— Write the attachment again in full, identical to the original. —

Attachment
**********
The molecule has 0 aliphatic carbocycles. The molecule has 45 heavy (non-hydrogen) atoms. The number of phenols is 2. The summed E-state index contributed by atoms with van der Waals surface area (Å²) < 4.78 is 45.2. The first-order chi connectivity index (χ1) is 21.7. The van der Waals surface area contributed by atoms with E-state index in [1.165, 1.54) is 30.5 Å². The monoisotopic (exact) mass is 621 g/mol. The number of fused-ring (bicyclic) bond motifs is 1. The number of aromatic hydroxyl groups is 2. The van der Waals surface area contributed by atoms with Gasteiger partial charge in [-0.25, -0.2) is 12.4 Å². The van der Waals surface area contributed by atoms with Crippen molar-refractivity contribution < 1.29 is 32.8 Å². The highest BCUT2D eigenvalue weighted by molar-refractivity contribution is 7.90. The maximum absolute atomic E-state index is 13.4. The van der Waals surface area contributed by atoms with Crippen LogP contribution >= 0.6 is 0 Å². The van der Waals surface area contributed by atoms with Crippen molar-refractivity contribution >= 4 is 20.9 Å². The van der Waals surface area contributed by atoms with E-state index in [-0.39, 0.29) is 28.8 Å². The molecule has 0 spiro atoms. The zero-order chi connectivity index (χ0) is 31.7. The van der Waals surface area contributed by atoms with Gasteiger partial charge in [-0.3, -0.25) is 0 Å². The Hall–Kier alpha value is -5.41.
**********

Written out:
The molecule has 0 aliphatic carbocycles. The molecule has 45 heavy (non-hydrogen) atoms. The number of phenols is 2. The summed E-state index contributed by atoms with van der Waals surface area (Å²) < 4.78 is 45.2. The first-order chi connectivity index (χ1) is 21.7. The van der Waals surface area contributed by atoms with E-state index in [1.165, 1.54) is 30.5 Å². The monoisotopic (exact) mass is 621 g/mol. The number of fused-ring (bicyclic) bond motifs is 1. The number of aromatic hydroxyl groups is 2. The van der Waals surface area contributed by atoms with Gasteiger partial charge in [-0.25, -0.2) is 12.4 Å². The van der Waals surface area contributed by atoms with Crippen molar-refractivity contribution < 1.29 is 32.8 Å². The highest BCUT2D eigenvalue weighted by molar-refractivity contribution is 7.90. The maximum absolute atomic E-state index is 13.4. The van der Waals surface area contributed by atoms with Crippen LogP contribution >= 0.6 is 0 Å². The van der Waals surface area contributed by atoms with Crippen molar-refractivity contribution >= 4 is 20.9 Å². The van der Waals surface area contributed by atoms with E-state index in [-0.39, 0.29) is 28.8 Å². The molecule has 0 spiro atoms. The zero-order chi connectivity index (χ0) is 31.7. The van der Waals surface area contributed by atoms with Gasteiger partial charge in [-0.3, -0.25) is 0 Å². The Hall–Kier alpha value is -5.41.